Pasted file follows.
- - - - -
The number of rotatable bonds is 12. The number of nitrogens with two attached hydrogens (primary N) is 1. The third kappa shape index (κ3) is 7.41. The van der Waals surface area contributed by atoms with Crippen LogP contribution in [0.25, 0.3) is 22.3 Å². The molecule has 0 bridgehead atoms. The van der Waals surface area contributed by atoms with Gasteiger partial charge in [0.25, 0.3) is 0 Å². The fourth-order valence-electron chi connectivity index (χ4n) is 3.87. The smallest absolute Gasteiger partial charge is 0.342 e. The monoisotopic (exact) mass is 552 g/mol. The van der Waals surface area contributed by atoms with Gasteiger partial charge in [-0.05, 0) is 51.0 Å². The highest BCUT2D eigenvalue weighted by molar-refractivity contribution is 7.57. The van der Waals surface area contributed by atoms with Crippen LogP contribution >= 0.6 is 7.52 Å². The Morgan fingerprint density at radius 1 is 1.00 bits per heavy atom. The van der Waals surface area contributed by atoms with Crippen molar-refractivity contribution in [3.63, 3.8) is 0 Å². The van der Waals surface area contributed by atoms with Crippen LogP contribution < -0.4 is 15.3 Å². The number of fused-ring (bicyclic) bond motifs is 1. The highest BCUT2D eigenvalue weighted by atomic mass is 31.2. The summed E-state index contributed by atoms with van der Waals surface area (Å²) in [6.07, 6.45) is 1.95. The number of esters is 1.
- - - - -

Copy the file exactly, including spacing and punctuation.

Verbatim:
The number of rotatable bonds is 12. The number of nitrogens with two attached hydrogens (primary N) is 1. The third kappa shape index (κ3) is 7.41. The van der Waals surface area contributed by atoms with Crippen LogP contribution in [0.25, 0.3) is 22.3 Å². The molecule has 0 bridgehead atoms. The van der Waals surface area contributed by atoms with Gasteiger partial charge in [0.25, 0.3) is 0 Å². The fourth-order valence-electron chi connectivity index (χ4n) is 3.87. The smallest absolute Gasteiger partial charge is 0.342 e. The monoisotopic (exact) mass is 552 g/mol. The van der Waals surface area contributed by atoms with Gasteiger partial charge in [-0.05, 0) is 51.0 Å². The highest BCUT2D eigenvalue weighted by molar-refractivity contribution is 7.57. The van der Waals surface area contributed by atoms with Crippen LogP contribution >= 0.6 is 7.52 Å². The Morgan fingerprint density at radius 1 is 1.00 bits per heavy atom. The van der Waals surface area contributed by atoms with Crippen molar-refractivity contribution in [3.63, 3.8) is 0 Å². The van der Waals surface area contributed by atoms with Crippen LogP contribution < -0.4 is 15.3 Å². The number of fused-ring (bicyclic) bond motifs is 1. The highest BCUT2D eigenvalue weighted by atomic mass is 31.2. The summed E-state index contributed by atoms with van der Waals surface area (Å²) in [6.07, 6.45) is 1.95. The number of esters is 1.